Everyone wants to get a low premium on insurance, but it isn’t always possible. Although there are some things that are in your control and can help you reduce your premium, there are many other things, which you can’t do anything about. Either way, it helps to understand which factors are going to impact your premiums so that you can shop smartly around those factors.
The single most important factor that could increase your premium is your past driving record. If you have had one or more accidents in the past 3-5 years, then you would have to pay more. Similarly, if you have been involved in any major violations of traffic rules, you would again have to pay the price. It is simple risk analysis on the part of the company.
If you get involved in accidents or traffic violations, it shows that you could be a risky driver and such incidents could happen again. The company is just covering itself for such an eventuality.
Another important factor is your age. When you are below 21, you pay a high premium. When you hit 21, the premium becomes lower. When you cross 25, the premium is further lowered. And when you reach 70, there could be a drastic increase in the premium. The idea is that when you are young, you tend to be more careless and when you are beyond 70, your driving skills deteriorate quickly, making you a risky customer for the company.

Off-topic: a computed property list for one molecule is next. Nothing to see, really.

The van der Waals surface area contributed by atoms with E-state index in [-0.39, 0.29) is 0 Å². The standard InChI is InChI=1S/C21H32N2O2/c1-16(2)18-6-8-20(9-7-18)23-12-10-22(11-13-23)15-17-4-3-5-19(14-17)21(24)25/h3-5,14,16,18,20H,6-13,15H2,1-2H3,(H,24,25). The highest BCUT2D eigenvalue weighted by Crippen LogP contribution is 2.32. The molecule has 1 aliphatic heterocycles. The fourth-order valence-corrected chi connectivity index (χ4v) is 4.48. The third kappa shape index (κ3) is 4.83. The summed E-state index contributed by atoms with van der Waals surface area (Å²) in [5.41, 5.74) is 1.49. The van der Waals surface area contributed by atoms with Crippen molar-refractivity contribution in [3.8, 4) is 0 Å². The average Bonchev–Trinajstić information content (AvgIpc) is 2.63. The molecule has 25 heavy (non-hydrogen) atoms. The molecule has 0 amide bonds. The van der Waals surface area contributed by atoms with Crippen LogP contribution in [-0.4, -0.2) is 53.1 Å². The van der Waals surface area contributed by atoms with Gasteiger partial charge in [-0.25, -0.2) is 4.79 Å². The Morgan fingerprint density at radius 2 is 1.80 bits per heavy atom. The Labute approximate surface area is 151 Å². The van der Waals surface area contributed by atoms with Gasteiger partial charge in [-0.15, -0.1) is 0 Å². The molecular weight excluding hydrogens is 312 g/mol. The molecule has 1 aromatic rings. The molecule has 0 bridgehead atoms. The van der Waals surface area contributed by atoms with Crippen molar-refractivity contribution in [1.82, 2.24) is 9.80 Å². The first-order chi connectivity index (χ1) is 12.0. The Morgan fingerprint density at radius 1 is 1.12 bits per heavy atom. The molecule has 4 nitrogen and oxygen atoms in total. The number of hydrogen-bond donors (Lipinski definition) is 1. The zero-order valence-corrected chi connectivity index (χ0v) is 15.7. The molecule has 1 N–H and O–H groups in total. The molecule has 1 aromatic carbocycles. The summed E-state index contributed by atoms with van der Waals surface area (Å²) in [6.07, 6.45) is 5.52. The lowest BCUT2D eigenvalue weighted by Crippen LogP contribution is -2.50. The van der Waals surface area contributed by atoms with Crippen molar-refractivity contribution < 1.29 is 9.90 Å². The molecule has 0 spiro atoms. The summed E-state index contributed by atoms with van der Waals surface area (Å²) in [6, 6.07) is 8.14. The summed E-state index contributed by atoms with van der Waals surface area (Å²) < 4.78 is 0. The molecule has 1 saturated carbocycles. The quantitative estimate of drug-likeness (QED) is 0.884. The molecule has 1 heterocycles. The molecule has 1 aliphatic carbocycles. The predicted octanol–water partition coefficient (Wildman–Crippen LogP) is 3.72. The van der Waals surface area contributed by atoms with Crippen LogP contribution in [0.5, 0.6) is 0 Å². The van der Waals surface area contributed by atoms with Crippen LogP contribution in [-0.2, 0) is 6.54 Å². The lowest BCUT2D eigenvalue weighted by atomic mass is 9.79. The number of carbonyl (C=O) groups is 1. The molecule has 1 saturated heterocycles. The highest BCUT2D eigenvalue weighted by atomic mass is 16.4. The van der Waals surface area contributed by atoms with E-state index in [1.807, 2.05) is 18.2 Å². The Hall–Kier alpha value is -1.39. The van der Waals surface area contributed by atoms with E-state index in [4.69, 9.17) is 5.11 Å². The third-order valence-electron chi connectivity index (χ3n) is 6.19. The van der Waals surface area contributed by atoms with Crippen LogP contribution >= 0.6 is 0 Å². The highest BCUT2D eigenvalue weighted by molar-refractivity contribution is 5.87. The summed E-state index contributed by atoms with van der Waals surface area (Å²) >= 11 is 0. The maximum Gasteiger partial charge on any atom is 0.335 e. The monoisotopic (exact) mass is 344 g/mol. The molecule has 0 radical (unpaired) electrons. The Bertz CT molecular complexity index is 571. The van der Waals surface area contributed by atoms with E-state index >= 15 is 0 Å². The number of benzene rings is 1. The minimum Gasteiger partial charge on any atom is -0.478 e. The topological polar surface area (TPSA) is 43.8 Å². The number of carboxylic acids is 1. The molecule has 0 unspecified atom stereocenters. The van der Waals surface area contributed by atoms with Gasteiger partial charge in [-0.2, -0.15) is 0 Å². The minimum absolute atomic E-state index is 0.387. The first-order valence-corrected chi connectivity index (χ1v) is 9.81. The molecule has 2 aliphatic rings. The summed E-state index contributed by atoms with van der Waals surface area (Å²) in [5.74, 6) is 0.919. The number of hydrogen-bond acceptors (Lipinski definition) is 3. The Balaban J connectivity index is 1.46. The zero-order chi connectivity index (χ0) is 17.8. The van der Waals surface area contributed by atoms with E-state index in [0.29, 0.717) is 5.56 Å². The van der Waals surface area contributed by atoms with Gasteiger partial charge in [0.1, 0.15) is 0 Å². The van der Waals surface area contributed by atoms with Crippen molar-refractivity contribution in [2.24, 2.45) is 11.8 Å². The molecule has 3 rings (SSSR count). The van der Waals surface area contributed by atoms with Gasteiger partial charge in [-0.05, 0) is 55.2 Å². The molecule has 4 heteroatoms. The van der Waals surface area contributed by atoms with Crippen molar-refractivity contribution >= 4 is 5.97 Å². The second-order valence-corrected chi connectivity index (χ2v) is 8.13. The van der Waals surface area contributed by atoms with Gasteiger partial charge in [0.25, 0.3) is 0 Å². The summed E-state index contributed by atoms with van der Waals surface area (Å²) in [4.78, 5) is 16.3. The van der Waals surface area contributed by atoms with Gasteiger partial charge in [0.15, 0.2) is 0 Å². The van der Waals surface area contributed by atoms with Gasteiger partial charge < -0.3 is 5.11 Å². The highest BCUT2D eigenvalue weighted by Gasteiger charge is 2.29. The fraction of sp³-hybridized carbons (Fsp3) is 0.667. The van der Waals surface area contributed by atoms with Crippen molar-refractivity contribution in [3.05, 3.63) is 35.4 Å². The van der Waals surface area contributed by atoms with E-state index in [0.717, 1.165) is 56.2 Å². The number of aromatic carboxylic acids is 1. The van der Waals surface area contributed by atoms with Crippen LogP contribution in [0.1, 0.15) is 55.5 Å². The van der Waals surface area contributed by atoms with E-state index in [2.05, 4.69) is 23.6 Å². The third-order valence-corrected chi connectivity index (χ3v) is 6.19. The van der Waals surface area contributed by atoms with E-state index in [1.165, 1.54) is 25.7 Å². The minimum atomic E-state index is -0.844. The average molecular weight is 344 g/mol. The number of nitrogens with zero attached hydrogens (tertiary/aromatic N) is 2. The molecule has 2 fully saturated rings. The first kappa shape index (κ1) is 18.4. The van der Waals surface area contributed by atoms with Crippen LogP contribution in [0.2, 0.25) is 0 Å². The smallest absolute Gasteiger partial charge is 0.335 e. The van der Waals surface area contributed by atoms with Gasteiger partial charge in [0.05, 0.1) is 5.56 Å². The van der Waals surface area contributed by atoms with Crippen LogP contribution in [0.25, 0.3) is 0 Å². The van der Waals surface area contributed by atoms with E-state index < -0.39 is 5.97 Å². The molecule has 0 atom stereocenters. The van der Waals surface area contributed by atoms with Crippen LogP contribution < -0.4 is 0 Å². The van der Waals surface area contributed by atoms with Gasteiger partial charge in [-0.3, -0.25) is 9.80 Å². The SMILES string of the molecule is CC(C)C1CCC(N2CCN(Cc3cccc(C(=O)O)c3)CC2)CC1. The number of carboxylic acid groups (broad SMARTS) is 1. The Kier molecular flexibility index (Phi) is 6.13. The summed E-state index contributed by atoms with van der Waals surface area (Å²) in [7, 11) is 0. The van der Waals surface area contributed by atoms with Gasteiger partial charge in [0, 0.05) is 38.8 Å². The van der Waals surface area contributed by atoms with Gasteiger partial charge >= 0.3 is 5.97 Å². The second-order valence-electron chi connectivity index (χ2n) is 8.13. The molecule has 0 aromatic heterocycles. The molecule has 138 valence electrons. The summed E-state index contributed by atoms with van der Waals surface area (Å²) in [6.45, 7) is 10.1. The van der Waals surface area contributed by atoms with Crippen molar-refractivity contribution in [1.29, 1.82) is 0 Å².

Your occupation also plays some role in what you’ll have to pay for your insurance. Insurance companies use their statistical models to try to guess the occupations that tend to have a lower risk profile. If you are in a stable and well paying profession like medicine, which also demands a lot of maturity and responsibility, you might end up getting a lower premium.
Your location also has an impact on the premium. If you live in an area where accidents and thefts happen too often then expect to pay more. The company may also take into account whether the car is for business or individual use. Individual owners are usually more careful with the vehicle and thus have to pay a lower premium.
Along with these major factors, a lot of minor ones are also used to determine your risk profile and hence your premium. These include gender, occupation, and your level of education.